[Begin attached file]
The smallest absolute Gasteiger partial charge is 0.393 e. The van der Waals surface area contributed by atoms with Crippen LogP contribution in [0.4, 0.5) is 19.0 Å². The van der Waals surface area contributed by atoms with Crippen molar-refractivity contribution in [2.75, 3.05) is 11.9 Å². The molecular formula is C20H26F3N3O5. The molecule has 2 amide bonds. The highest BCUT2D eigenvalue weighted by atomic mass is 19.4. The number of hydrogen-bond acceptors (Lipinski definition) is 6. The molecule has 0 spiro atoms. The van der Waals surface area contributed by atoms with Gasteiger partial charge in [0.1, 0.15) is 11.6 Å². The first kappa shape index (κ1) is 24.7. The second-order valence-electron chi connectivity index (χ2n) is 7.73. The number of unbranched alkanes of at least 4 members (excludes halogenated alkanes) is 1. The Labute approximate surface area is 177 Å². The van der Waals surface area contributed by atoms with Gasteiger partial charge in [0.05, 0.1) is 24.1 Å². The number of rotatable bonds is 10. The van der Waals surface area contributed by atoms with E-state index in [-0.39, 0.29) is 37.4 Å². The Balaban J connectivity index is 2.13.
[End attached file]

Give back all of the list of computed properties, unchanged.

The smallest absolute Gasteiger partial charge is 0.393 e. The van der Waals surface area contributed by atoms with Crippen LogP contribution in [0.4, 0.5) is 19.0 Å². The van der Waals surface area contributed by atoms with Crippen molar-refractivity contribution in [2.75, 3.05) is 11.9 Å². The molecular formula is C20H26F3N3O5. The molecule has 2 amide bonds. The highest BCUT2D eigenvalue weighted by atomic mass is 19.4. The number of hydrogen-bond acceptors (Lipinski definition) is 6. The molecule has 0 spiro atoms. The van der Waals surface area contributed by atoms with Gasteiger partial charge in [0.1, 0.15) is 11.6 Å². The first kappa shape index (κ1) is 24.7. The second-order valence-electron chi connectivity index (χ2n) is 7.73. The number of unbranched alkanes of at least 4 members (excludes halogenated alkanes) is 1. The Labute approximate surface area is 177 Å². The van der Waals surface area contributed by atoms with Gasteiger partial charge in [0.05, 0.1) is 24.1 Å². The number of rotatable bonds is 10. The van der Waals surface area contributed by atoms with E-state index in [-0.39, 0.29) is 37.4 Å². The Balaban J connectivity index is 2.13.